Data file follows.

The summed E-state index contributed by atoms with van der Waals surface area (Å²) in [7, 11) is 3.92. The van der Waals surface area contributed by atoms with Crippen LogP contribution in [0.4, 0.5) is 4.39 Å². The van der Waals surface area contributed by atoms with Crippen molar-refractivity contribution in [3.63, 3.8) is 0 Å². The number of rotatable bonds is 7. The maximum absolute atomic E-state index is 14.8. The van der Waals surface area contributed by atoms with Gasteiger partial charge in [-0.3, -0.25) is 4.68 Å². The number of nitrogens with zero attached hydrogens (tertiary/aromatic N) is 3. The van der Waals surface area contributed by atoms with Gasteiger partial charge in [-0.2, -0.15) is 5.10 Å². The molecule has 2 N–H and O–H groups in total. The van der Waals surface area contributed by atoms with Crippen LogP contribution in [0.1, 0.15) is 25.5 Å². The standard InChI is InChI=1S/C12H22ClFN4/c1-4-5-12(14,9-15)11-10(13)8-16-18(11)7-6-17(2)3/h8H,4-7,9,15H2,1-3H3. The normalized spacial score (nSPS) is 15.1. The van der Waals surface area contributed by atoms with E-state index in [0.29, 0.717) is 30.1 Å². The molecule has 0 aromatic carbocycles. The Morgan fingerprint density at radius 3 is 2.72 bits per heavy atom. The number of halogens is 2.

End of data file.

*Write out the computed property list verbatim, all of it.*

The summed E-state index contributed by atoms with van der Waals surface area (Å²) in [7, 11) is 3.92. The van der Waals surface area contributed by atoms with Crippen LogP contribution in [0.4, 0.5) is 4.39 Å². The van der Waals surface area contributed by atoms with Crippen molar-refractivity contribution in [3.63, 3.8) is 0 Å². The number of rotatable bonds is 7. The maximum absolute atomic E-state index is 14.8. The van der Waals surface area contributed by atoms with Gasteiger partial charge in [-0.3, -0.25) is 4.68 Å². The number of nitrogens with zero attached hydrogens (tertiary/aromatic N) is 3. The van der Waals surface area contributed by atoms with Gasteiger partial charge in [-0.2, -0.15) is 5.10 Å². The molecule has 2 N–H and O–H groups in total. The van der Waals surface area contributed by atoms with Crippen LogP contribution in [0.1, 0.15) is 25.5 Å². The standard InChI is InChI=1S/C12H22ClFN4/c1-4-5-12(14,9-15)11-10(13)8-16-18(11)7-6-17(2)3/h8H,4-7,9,15H2,1-3H3. The normalized spacial score (nSPS) is 15.1. The van der Waals surface area contributed by atoms with E-state index in [0.29, 0.717) is 30.1 Å². The molecule has 0 aromatic carbocycles. The Morgan fingerprint density at radius 3 is 2.72 bits per heavy atom. The number of halogens is 2.